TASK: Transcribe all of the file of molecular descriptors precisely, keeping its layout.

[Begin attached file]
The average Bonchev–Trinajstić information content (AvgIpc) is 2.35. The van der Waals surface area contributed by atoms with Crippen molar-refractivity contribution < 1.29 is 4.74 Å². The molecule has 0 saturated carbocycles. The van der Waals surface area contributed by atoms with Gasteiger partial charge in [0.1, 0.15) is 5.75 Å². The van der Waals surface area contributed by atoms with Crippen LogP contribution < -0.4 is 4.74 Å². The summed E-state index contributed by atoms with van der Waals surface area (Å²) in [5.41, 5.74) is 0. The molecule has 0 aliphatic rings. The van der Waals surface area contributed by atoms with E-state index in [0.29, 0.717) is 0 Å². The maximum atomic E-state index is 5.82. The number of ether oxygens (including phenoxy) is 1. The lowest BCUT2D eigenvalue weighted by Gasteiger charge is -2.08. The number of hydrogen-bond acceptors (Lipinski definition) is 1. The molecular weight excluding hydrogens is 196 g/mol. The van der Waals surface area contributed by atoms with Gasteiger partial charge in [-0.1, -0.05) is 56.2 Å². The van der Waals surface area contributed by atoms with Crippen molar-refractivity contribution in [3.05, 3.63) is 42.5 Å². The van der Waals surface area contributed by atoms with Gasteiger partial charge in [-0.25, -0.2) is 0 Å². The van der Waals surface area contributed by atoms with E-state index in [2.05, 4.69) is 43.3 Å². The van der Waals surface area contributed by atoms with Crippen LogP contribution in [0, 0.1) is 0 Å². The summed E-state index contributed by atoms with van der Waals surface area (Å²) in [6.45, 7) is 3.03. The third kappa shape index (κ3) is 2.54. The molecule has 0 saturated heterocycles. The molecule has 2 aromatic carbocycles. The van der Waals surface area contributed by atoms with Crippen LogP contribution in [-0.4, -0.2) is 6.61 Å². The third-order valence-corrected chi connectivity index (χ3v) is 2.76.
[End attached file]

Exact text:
The average Bonchev–Trinajstić information content (AvgIpc) is 2.35. The van der Waals surface area contributed by atoms with Crippen molar-refractivity contribution < 1.29 is 4.74 Å². The molecule has 0 saturated carbocycles. The van der Waals surface area contributed by atoms with Gasteiger partial charge in [0.1, 0.15) is 5.75 Å². The van der Waals surface area contributed by atoms with Crippen LogP contribution < -0.4 is 4.74 Å². The summed E-state index contributed by atoms with van der Waals surface area (Å²) in [5.41, 5.74) is 0. The molecule has 0 aliphatic rings. The van der Waals surface area contributed by atoms with E-state index in [0.29, 0.717) is 0 Å². The maximum atomic E-state index is 5.82. The number of ether oxygens (including phenoxy) is 1. The lowest BCUT2D eigenvalue weighted by Gasteiger charge is -2.08. The number of hydrogen-bond acceptors (Lipinski definition) is 1. The molecular weight excluding hydrogens is 196 g/mol. The van der Waals surface area contributed by atoms with Gasteiger partial charge in [-0.1, -0.05) is 56.2 Å². The van der Waals surface area contributed by atoms with Crippen molar-refractivity contribution in [3.05, 3.63) is 42.5 Å². The van der Waals surface area contributed by atoms with Gasteiger partial charge in [-0.25, -0.2) is 0 Å². The van der Waals surface area contributed by atoms with E-state index in [2.05, 4.69) is 43.3 Å². The van der Waals surface area contributed by atoms with Crippen LogP contribution in [0, 0.1) is 0 Å². The summed E-state index contributed by atoms with van der Waals surface area (Å²) in [6.45, 7) is 3.03. The third kappa shape index (κ3) is 2.54. The molecule has 0 saturated heterocycles. The molecule has 2 aromatic carbocycles. The van der Waals surface area contributed by atoms with Crippen LogP contribution in [-0.4, -0.2) is 6.61 Å². The third-order valence-corrected chi connectivity index (χ3v) is 2.76.